When you see a car with the ‘GTI’ badge, be it the VW Golf or Peugeot 308, you know that it means business. But with the automotive world gradually (For the most part) moving towards electric, the ‘I’ in ‘GTI’ (which stands for ‘Injection’, for fuel injection) doesn’t make too much sense any more. So how do you name a performance-oriented EV? For Volkswagen, it’s GTX – the X stands for crossing over to electric drive, apparently.
Say hello to the future of the GTI, the Volkswagen ID.4 GTX. But the funny thing is, this is actually not the first time the GTX suffix appeared on a Volkswagen model. Some 30-odd years ago, the German Manufacturer once made a Jetta GTX that was most definitely not electric powered. Anyway, we digress.
The main difference on the GTX variant is the addition of an extra motor on the front axle, which means the ID.4 GTX is all-wheel driven – a first for electric VW models. With the extra paws up front, total system power output is bumped up to 220 kW (295 hp) – though no mention of the new torque figures.
The extra power translates to a 0-100 km/h of 6.2 seconds (down from 8.5s), while the top speed has increased 20 km/h to an electronically-limited 180 km/h. For day-to-day driving, perhaps a more relevant performance figure is the 0-60 km/h acceleration, which VW says the ID.4 GTX can complete in 3.2 seconds.
The new powertrain is paired to the same 77 kWh battery pack from the standard ID.4, which on the GTX, gives it a 480 km range, per WLTP.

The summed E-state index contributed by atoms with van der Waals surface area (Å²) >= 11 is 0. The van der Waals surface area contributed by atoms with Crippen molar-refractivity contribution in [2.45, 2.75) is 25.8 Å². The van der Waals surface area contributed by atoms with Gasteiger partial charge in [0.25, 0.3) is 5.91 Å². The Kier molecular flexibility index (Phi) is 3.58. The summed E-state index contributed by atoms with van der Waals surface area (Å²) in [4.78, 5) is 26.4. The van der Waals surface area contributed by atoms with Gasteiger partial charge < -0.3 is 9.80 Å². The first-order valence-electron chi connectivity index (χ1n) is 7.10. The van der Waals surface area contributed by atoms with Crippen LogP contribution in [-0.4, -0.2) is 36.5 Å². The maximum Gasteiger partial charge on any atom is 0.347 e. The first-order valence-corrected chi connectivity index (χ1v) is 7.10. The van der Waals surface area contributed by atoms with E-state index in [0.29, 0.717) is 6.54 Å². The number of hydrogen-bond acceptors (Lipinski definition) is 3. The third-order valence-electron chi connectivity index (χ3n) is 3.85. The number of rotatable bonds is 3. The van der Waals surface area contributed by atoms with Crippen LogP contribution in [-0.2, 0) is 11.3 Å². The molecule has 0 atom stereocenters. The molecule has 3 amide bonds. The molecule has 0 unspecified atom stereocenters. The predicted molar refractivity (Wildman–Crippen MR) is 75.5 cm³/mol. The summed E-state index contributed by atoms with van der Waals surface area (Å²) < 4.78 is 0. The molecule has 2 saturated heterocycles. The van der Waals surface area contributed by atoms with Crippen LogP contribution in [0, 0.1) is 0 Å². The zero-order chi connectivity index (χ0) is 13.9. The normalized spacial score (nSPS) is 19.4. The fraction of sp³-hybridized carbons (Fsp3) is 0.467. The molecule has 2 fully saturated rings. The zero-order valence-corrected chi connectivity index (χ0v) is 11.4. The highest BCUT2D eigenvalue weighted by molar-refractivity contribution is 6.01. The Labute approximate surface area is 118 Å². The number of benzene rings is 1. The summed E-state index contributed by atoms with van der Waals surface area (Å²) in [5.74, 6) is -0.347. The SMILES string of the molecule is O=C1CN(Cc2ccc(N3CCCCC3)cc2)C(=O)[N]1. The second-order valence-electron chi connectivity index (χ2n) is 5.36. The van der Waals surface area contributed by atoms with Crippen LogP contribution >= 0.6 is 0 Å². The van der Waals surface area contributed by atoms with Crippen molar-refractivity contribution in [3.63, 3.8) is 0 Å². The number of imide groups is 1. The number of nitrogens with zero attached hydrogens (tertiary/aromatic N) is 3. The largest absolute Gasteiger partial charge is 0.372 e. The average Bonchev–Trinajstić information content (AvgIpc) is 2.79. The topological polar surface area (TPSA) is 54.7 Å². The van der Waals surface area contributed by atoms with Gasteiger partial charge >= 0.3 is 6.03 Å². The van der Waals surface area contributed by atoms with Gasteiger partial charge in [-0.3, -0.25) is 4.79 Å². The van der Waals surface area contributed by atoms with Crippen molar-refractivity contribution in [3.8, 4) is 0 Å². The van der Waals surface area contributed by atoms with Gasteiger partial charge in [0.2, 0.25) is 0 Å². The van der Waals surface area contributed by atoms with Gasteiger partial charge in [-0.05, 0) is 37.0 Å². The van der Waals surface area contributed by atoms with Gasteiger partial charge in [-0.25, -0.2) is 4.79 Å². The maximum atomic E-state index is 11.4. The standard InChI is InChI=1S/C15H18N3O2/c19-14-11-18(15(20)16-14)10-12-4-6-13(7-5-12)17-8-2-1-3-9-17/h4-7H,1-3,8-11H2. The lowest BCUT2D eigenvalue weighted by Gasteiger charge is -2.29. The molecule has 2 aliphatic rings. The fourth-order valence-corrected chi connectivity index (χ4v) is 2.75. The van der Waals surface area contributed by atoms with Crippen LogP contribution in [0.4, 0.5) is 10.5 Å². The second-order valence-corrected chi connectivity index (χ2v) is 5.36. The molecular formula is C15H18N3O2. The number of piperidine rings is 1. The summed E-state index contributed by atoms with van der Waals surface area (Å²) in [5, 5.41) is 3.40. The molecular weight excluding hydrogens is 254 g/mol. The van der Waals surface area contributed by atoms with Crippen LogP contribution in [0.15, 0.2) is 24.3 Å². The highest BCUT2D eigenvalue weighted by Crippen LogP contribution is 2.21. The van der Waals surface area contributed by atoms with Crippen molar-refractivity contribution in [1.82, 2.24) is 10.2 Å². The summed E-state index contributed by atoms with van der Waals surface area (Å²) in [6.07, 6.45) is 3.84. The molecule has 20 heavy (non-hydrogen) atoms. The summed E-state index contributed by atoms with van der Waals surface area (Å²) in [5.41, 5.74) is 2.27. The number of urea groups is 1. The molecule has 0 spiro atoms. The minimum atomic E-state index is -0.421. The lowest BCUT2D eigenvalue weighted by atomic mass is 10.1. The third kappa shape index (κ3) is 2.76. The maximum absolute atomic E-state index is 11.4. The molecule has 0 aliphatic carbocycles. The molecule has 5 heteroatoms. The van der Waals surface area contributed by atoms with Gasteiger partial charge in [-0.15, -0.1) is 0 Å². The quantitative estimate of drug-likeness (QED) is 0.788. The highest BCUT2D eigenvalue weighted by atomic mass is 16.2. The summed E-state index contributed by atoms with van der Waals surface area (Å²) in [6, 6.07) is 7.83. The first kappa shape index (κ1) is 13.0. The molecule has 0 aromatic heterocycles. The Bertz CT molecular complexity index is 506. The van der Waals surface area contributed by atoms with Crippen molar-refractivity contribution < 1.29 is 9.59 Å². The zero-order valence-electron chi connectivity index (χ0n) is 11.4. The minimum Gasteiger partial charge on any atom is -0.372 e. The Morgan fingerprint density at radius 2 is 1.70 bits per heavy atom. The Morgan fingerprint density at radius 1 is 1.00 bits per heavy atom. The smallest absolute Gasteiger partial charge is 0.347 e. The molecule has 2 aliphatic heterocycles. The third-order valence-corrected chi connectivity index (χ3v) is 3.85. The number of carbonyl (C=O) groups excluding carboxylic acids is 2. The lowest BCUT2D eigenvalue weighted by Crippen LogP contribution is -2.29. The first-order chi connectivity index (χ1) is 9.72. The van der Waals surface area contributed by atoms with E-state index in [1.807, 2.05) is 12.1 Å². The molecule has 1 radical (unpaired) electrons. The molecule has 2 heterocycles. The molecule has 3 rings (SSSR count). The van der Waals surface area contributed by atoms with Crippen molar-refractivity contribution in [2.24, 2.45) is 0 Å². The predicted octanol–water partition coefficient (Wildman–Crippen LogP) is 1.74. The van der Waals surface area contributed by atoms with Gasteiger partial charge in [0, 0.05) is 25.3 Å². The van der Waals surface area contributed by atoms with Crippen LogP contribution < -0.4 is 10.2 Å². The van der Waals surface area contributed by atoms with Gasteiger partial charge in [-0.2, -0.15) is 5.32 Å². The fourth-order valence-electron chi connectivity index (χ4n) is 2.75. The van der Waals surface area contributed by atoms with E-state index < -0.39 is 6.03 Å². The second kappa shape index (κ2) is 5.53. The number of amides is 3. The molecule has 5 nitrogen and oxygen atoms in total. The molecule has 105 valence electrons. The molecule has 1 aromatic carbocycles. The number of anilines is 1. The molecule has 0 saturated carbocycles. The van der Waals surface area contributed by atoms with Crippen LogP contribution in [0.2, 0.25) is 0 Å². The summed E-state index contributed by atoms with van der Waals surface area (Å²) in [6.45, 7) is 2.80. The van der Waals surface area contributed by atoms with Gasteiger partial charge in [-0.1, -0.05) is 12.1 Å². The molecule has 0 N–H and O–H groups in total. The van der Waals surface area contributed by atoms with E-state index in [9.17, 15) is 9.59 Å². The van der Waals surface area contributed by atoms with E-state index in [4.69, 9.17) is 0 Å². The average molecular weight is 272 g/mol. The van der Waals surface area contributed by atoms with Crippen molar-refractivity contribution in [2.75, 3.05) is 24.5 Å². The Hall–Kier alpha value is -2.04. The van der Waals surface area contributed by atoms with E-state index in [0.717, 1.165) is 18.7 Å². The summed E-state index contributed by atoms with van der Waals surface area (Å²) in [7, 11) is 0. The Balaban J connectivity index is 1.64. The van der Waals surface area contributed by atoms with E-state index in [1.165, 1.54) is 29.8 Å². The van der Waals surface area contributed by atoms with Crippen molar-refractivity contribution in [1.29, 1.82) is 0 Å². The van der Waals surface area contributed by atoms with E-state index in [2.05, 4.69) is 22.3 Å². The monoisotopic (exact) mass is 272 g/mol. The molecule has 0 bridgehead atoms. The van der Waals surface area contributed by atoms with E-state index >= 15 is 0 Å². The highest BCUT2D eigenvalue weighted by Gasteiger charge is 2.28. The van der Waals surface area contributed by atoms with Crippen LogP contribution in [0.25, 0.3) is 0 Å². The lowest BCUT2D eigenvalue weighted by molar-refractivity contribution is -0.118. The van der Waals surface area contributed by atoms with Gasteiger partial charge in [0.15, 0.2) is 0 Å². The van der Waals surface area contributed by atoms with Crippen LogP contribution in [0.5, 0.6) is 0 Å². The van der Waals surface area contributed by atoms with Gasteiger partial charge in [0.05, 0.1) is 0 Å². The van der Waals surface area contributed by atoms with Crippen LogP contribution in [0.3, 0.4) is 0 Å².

Despite the new additional electric motor up front, the Volkswagen ID.4 GTX will still stay in RWD mode for the most part of your regular daily drives to save electric juice. The front motors are only activated when the onboard sensors detect more traction is needed, or when the driver gives the car the full beans. VW says the switch from RWD to AWD is completed in a matter of milliseconds, and it’s so smooth that the driver won’t even notice it.
To mark it out from the normal ID.4, VW gave the GTX a couple of unique exterior features, including the tri-beam daytime-running lights on the faux air inlets up front, reworked bumpers, and fancy 3D tail lights at the rear that supposedly forms an ‘X’ with its light signature.
The interior of the GTX is also suitably (to some people, at least) spiced up, with the top of the dashboard wrapped in leatherette in a colour called “X-Blue”, contrasted by red accents that is synonymous with the previous GTI models.
The new Volkswagen ID.4 GTX will go on sale this summer in Europe, with a starting price tag of EUR50,415 (~RM248k) in Germany before the EUR7,500 subsidy. If you had a choice, would you take the new ID.4 GTX over the Golf GTI – which is still around EUR5,000 cheaper even with the EV subsidy? Let us know in the comments below!